Languages – Books we cannot, or do not want to, do without. Strostroup on C++, a LiSP reference, Kernigan and Ritchie, Java architecture, and assembly language, and that's just the tip of the ice burgh.
Compilers – I admit it, this is my bit, just like AI is Lori’s. She reads some of them, and enjoys them, but I’m a bit of a freak on the topic, having written compilers and linkers, just to prove to myself I could. From the COFF format to Modern Compiler Implementation in Java, We’ve got a score or so of them. Great bedtime reading.
What would you keep? If you had to cut your book collection to about 10% of what it currently is, what would go? We had Java books and XML books that we never even got out of the shrink-wrap, because the online references were so good. No doubt you have the same… Those can go, if you’re never going to read them. :-)
So what it says about us is that we’re geeks. We kept four (possibly five, I can’t decide on “The Leadership Challenge”) management books, and so far have dozens of books only a geek could love. By the end, we’ll have completely filled that little shelf, but we’ll have unloaded a ton of unnecessary books. That’s all good to me. And hey! In the process, I found some military history books I was looking for. No idea how they ended up stacked between calculus and Red Hat 2.0, but there they were (in the picture, top shelf). Now to find time to read them… And to finish going through that half-done closet in the picture.
The 4th International Internet of @ThingsExpo, co-located with the 17th International Cloud Expo - to be held November 3-5, 2015, at the Santa Clara Convention Center in Santa Clara, CA - announces that its Call for Papers is open. The Internet of Things (IoT) is the biggest idea since the creation of the Worldwide Web more than 20 years ago.
May. 25, 2015 07:00 PM EDT Reads: 2,078
There's no doubt that the Internet of Things is driving the next wave of innovation. Google has spent billions over the past few months vacuuming up companies that specialize in smart appliances and machine learning. Already, Philips light bulbs, Audi automobiles, and Samsung washers and dryers can communicate with and be controlled from mobile devices. To take advantage of the opportunities the Internet of Things brings to your business, you'll want to start preparing now.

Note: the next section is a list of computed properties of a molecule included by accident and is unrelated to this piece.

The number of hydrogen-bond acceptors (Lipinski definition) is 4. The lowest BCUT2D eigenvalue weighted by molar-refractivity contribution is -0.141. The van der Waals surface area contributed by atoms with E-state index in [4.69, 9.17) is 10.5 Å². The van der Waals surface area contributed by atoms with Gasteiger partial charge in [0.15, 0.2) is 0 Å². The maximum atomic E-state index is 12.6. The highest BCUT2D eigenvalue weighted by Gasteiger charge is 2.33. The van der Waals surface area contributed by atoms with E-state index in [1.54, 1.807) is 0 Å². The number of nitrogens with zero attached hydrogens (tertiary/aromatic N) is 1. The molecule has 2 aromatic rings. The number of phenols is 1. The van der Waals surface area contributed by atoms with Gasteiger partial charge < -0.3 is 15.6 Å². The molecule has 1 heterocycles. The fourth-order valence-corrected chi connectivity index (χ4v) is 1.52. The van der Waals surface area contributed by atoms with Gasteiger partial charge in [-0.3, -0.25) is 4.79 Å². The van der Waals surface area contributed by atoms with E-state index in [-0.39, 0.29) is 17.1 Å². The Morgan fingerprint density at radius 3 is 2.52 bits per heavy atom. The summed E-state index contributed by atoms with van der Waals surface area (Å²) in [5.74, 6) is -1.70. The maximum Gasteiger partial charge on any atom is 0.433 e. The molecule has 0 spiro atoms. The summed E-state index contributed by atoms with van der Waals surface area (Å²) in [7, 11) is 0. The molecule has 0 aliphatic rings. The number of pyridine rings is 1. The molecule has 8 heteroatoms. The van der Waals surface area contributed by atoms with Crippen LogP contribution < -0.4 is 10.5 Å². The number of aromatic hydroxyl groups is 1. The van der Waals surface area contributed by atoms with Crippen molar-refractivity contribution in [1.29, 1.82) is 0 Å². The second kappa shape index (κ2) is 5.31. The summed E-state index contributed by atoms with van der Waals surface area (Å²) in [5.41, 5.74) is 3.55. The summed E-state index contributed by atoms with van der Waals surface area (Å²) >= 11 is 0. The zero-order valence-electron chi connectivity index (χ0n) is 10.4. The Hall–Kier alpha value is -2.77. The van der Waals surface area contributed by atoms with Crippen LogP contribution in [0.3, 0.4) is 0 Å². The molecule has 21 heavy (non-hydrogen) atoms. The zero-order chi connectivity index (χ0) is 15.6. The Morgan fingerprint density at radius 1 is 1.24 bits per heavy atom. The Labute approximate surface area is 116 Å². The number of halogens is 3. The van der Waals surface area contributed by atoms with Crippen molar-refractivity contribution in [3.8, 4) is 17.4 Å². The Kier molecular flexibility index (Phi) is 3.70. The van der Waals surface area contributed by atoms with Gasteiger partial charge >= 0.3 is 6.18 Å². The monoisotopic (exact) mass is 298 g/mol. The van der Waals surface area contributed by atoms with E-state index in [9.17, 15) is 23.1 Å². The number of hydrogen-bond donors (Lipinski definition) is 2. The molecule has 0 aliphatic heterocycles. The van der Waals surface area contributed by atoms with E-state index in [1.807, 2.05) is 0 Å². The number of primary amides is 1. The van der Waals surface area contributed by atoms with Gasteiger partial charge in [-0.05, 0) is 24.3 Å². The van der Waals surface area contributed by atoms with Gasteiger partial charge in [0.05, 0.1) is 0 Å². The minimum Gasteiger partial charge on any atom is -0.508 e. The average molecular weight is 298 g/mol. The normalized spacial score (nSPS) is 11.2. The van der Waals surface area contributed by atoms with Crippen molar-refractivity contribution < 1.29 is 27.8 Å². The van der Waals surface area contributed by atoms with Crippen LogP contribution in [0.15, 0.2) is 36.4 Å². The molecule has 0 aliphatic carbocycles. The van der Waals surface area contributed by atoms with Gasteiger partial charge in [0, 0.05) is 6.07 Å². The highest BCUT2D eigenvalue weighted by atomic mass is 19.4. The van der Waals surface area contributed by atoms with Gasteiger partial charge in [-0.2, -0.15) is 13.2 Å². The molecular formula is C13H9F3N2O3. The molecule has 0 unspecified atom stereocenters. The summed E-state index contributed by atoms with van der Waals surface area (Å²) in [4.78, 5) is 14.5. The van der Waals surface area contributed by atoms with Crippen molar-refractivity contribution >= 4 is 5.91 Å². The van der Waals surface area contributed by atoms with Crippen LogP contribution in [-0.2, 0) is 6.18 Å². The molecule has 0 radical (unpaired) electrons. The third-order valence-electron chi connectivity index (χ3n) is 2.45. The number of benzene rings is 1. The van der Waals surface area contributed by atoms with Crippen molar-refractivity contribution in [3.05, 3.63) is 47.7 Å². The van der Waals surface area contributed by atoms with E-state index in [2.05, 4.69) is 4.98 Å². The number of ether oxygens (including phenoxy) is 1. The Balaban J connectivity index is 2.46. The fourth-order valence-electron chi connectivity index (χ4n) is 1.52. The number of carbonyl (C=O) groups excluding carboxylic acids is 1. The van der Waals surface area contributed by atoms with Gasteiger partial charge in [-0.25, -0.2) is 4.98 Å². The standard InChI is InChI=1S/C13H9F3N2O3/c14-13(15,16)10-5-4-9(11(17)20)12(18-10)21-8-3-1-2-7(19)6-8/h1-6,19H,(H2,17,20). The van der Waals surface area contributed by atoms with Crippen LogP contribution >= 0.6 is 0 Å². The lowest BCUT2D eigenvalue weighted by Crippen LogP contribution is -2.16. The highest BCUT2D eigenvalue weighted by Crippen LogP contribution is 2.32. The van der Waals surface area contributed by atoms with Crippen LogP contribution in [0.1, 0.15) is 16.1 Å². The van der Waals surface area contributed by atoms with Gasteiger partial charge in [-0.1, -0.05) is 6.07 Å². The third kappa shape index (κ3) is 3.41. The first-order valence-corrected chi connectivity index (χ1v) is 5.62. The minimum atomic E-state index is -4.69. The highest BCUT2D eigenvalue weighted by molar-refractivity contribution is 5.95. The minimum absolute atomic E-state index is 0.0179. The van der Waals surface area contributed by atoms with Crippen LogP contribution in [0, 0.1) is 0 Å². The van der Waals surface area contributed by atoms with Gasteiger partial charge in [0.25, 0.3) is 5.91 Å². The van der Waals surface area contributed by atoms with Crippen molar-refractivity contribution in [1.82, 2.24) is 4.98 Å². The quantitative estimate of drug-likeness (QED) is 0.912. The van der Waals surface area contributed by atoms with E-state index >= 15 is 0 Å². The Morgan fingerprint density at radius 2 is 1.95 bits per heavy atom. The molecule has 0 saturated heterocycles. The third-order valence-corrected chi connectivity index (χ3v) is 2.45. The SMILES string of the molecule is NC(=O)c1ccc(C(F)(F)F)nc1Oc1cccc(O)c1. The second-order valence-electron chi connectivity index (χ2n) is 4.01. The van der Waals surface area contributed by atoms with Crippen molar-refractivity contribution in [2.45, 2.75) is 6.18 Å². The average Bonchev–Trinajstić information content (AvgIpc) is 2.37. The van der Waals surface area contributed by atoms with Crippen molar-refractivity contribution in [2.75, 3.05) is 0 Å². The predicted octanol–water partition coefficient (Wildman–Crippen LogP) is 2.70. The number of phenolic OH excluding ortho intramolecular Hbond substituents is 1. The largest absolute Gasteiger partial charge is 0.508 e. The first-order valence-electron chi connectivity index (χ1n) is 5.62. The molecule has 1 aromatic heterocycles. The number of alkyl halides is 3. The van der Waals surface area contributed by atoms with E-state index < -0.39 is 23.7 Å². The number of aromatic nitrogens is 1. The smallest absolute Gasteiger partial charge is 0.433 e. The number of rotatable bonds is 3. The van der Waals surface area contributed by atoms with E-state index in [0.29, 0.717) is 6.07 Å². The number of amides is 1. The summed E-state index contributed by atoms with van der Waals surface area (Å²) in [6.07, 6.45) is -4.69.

May. 25, 2015 07:00 PM EDT Reads: 5,824
With major technology companies and startups seriously embracing IoT strategies, now is the perfect time to attend @ThingsExpo in Silicon Valley. Learn what is going on, contribute to the discussions, and ensure that your enterprise is as "IoT-Ready" as it can be! Internet of @ThingsExpo, taking place Nov 3-5, 2015, at the Santa Clara Convention Center in Santa Clara, CA, is co-located with 17th Cloud Expo and will feature technical sessions from a rock star conference faculty and the leading industry players in the world. The Internet of Things (IoT) is the most profound change in personal an...
May. 25, 2015 04:00 PM EDT Reads: 3,002
P2P RTC will impact the landscape of communications, shifting from traditional telephony style communications models to OTT (Over-The-Top) cloud assisted & PaaS (Platform as a Service) communication services. The P2P shift will impact many areas of our lives, from mobile communication, human interactive web services, RTC and telephony infrastructure, user federation, security and privacy implications, business costs, and scalability. In his session at @ThingsExpo, Robin Raymond, Chief Architect at Hookflash, will walk through the shifting landscape of traditional telephone and voice services ...
May. 25, 2015 03:00 PM EDT Reads: 4,314
The 17th International Cloud Expo has announced that its Call for Papers is open. 17th International Cloud Expo, to be held November 3-5, 2015, at the Santa Clara Convention Center in Santa Clara, CA, brings together Cloud Computing, APM, APIs, Microservices, Security, Big Data, Internet of Things, DevOps and WebRTC to one location. With cloud computing driving a higher percentage of enterprise IT budgets every year, it becomes increasingly important to plant your flag in this fast-expanding business opportunity. Submit your speaking proposal today!
May. 25, 2015 02:00 PM EDT Reads: 4,583